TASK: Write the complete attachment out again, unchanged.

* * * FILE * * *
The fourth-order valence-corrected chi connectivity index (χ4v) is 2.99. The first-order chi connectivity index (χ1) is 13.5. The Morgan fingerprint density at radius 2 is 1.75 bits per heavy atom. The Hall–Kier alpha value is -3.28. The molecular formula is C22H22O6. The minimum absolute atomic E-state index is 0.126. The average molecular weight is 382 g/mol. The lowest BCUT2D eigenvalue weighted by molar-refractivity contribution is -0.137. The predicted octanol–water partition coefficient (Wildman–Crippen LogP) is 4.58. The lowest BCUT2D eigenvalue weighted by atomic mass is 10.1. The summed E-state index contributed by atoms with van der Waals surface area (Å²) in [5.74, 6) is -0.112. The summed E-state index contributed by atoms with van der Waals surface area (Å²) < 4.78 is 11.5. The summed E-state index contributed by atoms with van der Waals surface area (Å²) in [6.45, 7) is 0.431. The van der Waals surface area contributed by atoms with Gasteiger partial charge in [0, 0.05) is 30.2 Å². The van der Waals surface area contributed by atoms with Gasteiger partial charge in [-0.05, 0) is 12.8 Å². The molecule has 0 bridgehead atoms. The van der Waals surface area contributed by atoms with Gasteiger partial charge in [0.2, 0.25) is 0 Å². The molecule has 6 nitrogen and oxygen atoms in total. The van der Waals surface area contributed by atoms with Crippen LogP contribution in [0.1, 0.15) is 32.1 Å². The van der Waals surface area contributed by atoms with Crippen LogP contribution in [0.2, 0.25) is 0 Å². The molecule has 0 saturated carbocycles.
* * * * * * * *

The fourth-order valence-corrected chi connectivity index (χ4v) is 2.99. The first-order chi connectivity index (χ1) is 13.5. The Morgan fingerprint density at radius 2 is 1.75 bits per heavy atom. The Hall–Kier alpha value is -3.28. The molecular formula is C22H22O6. The minimum absolute atomic E-state index is 0.126. The average molecular weight is 382 g/mol. The lowest BCUT2D eigenvalue weighted by molar-refractivity contribution is -0.137. The predicted octanol–water partition coefficient (Wildman–Crippen LogP) is 4.58. The lowest BCUT2D eigenvalue weighted by atomic mass is 10.1. The summed E-state index contributed by atoms with van der Waals surface area (Å²) in [5.74, 6) is -0.112. The summed E-state index contributed by atoms with van der Waals surface area (Å²) < 4.78 is 11.5. The summed E-state index contributed by atoms with van der Waals surface area (Å²) in [6.45, 7) is 0.431. The van der Waals surface area contributed by atoms with Gasteiger partial charge in [0, 0.05) is 30.2 Å². The van der Waals surface area contributed by atoms with Gasteiger partial charge in [-0.05, 0) is 12.8 Å². The molecule has 0 bridgehead atoms. The van der Waals surface area contributed by atoms with Gasteiger partial charge in [0.2, 0.25) is 0 Å². The molecule has 6 nitrogen and oxygen atoms in total. The van der Waals surface area contributed by atoms with Crippen LogP contribution in [0.1, 0.15) is 32.1 Å². The van der Waals surface area contributed by atoms with Crippen LogP contribution in [0.2, 0.25) is 0 Å². The molecule has 0 saturated carbocycles.